The different types of punishments that William of Baskerville and Bernard Gui administer to accused heretics further emphasize religious differences depicted in the film. William reveals that he was once a member of the Holy Inquisition. While a member of the Holy Inquisition, Gui attempted to charge a man of a heretical act and punish him by burning him at the stake. William defended the man after believing he was innocent and was charged with heresy himself. He rescinded his confession and the man was killed. William of Baskerville sought to find the truth through logic and rational investigation, while Bernard Gui seems to depend solely on faith, punishment, and torture. Debates about how to best arrive at truth are seen in the writings of medieval theologians like Thomas Aquinas, who relied on faith and reason when trying to understand the existence of God.
While the film does highlight many concerns about social class, gender, sexuality, and religion in 1327, the film is a mystery film first, a history film second. In the title card, the filmmakers declare this film to be a palimpsest of Umberto Eco’s novel and, in doing so, it allows them to create their own version of the story while incorporating elements Eco's original work. Indeed, the scenery, wardrobe, and even the behavior in the film makes one feel as though one is in the middle ages (Haydock, 31). The filmmakers are successful in creating a historically rich film that also caters to audiences who can appreciate the film’s medieval imagery.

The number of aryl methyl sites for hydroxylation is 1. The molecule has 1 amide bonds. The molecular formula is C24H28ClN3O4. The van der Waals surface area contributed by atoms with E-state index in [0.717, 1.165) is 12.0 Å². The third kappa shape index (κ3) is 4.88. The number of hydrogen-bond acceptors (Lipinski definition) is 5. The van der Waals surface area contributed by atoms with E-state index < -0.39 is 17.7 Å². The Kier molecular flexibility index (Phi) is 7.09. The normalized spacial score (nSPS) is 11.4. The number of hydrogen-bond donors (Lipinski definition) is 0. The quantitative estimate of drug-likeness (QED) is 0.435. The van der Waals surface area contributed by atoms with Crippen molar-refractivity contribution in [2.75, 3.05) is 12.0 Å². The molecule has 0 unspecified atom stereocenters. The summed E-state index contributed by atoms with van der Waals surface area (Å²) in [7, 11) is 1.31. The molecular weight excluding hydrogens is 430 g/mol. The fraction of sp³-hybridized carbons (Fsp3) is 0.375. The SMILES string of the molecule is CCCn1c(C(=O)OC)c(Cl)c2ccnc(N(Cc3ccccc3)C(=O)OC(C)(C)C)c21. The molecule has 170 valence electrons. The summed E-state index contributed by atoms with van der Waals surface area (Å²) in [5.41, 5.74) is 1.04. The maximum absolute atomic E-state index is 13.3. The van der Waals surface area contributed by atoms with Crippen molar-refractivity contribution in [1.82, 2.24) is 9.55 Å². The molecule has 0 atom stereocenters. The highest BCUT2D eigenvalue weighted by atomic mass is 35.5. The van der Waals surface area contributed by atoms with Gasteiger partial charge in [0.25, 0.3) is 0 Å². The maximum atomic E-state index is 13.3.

Boswell, John. Christianity, social tolerance, and homosexuality: Gay people in Western Europe from the Beginning of the Christian Era to the Fourteenth century. Chicago: University of Chicago Press, 1981.
Burger, Glenn, and Steven F. Kruger. Queering the Middle Ages. Minneapolis : University of Minnesota Press, 2001.
Haydock, Nickolas. Movie Medievalism: The Imaginary Middle Ages. North Carolina: McFarland, 2008.
Lansing, Carol. “Thomas Aquinas: Summa Contra Gentiles, on faith and reason.” UC Santa Barbara. http://www.history.ucsb.edu/faculty/lansing/classes/hist4b/materials/Week4.pdf. (accessed May 4, 2018)
Strong, Jeremy. "Reconstructing the Rose Or how Joining the Dots (Generally) Makes the Picture." Literature/Film Quarterly XXXIX.4 (2011): 297-305.
"Name Der Rose, Der/ the Name of the Rose." Monthly Film Bulletin (Feb 1987): 53.
Tobey, Matthew. “The Name of the Rose.” AllMovie.com. https://www.allmovie.com/movie/the-name-of-the-rose-v34422. (accessed March 7, 2018).
Late Middle Ages (c. 1300-1500)